[Click here to read my review of The Colored Cartoon: Black Representation in American Animated Short Films, 1907-1954.]
From the author, Christopher P. Lehman: I should point out that nowhere in my book do I say that animators consciously sought to degrade African Americans in the imagery that they chose. I do, however, say that even as the films were released, people found them degrading. Moreover, whenever possible, I tried to quote not only from the archived materials but also from the few living (at the time) animators who had worked on the films, because I wanted their own input on their choices of images. In fact, of all my interviewees, only Jack Zander called one of his own characters (the Tom and Jerry maid) “racist.”
Essentially my book is about how black animated imagery changes from the 1900s to the 1950s, as African Americans change politically and call the images into question. If more animators had been willing to discuss the racial/ethnic content of their work, I would have had their quotes to complement the quotes from the scripts. The scripts provide verbal illustrations of the characters. I cast no mind-reading judgment on the animators for using racial slurs to describe characters, but the choices of slurs puts the characterizations in a fuller context than merely the films themselves do. In addition, the scripts and the music scores are given attention, because those do require thought and planning; I don’t say what motivated people to make their artistic choices in cartoon construction, but I do say that the choices have meaning.
Also, nowhere in the book do I reject cartoons. I mention the images in them, but I do not call those cartoons bad ones.
The animators were playing with all sorts of loaded racial baggage and probably had no idea. That makes the story of the images so poignant. I certainly understand your point about irony and about Bugs Bunny’s use of blackface to conquer adversaries. But my point was to illustrate that as Brown v. Board was already at the Supreme Court in the 1950s, the old slavery images were still ripe for humor for animators; that, to me, was the larger issue. Southern Fried Rabbit has its merits and didn’t need blackface to be funny; for whatever reason, though, the animators clung to that old imagery, and it died hard through the various protests mentioned in the book.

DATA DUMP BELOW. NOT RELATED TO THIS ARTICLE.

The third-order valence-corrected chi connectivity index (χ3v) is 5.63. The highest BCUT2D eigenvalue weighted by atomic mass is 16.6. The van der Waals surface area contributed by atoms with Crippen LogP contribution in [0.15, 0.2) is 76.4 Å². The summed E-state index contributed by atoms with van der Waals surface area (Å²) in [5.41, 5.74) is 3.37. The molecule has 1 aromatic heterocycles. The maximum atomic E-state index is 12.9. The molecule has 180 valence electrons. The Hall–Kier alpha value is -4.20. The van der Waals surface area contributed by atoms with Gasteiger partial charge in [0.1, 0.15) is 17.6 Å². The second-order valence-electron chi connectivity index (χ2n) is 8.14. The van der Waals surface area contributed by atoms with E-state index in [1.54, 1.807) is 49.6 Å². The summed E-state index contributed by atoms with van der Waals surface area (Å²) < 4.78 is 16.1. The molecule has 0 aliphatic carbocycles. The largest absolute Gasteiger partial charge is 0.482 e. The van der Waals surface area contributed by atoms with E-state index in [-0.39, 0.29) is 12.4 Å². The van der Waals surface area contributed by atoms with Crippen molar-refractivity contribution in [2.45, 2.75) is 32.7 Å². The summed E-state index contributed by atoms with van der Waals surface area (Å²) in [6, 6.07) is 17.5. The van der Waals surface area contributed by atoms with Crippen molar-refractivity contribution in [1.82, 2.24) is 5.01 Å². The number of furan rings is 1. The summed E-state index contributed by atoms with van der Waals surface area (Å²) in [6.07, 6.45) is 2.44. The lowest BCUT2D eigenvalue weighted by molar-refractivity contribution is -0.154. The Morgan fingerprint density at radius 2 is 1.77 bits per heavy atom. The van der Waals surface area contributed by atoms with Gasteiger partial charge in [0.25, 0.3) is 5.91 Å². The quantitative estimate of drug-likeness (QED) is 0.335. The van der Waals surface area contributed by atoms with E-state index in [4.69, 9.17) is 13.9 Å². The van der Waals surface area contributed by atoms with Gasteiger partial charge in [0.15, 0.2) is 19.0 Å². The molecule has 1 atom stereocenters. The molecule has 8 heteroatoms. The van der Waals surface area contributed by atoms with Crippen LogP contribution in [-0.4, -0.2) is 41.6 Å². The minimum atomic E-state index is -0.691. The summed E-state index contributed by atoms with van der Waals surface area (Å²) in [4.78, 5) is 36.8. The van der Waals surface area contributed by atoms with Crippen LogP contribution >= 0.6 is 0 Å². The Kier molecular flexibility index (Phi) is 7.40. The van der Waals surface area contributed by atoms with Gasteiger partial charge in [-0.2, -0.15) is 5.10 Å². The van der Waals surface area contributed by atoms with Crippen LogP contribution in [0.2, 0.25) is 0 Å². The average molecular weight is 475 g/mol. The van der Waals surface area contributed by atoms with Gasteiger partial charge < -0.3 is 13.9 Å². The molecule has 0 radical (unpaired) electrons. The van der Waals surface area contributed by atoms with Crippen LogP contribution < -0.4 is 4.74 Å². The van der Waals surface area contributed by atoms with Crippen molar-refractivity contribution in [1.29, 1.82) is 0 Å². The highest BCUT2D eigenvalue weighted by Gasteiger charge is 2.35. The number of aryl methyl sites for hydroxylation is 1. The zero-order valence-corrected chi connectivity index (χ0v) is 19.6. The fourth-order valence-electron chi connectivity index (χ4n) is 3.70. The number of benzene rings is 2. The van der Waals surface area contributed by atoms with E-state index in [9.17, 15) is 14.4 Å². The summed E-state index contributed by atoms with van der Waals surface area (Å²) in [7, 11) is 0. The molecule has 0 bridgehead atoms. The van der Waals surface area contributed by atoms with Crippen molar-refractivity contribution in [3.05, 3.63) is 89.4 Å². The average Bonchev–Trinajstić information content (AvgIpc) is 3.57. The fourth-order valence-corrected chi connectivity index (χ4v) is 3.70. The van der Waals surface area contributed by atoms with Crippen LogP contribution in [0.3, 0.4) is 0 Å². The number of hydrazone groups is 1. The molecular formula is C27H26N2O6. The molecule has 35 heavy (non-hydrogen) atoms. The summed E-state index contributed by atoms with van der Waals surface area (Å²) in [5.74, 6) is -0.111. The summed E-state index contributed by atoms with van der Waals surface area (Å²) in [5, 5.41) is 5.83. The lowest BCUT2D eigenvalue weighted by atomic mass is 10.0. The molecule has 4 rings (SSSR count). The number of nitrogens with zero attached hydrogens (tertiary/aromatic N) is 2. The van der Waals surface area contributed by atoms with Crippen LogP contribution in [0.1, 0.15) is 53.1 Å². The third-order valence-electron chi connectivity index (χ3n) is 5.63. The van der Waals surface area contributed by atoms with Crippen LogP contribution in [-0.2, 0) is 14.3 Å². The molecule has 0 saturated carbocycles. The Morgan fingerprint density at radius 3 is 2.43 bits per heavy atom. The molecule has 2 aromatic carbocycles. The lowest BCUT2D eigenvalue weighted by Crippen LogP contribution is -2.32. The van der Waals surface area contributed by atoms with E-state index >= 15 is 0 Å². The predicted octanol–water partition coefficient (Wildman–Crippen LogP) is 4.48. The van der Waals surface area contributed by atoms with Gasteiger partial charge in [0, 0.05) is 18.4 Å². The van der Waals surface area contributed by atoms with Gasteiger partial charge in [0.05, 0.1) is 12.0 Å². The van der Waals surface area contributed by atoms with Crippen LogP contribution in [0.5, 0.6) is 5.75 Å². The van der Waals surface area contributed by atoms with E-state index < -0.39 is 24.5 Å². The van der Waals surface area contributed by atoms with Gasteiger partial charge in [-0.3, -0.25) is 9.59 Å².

If I appear especially sensitive to the imagery, it is unintentional. I harbor no ill feelings to the artists or to animation itself. All I am doing is calling attention to the black images and analyzing their construction through script, music, and animators’ anecdotes. Whether the animators’ choices were careless, they were still choices, and the characters were still constructed. My book focuses on the construction.
[You remarked that I was] writing “outside [my] field of expertise.” I actually have previously published on animation. My first article—on UPA’s Brotherhood of Man and George Pal’s John Henry—was published in the summer of 2001 in Journal of Popular Film and Television. My review of Doing Their Bit was published by the Historical Journal of Film, Radio, and Television in August 2005. My first book, American Animated Cartoons of the Vietnam Era, was published in October 2006. And since 1995, I have interviewed many veterans of animation for my research, and some of their comments are in The Colored Cartoon. Others are in my dissertation.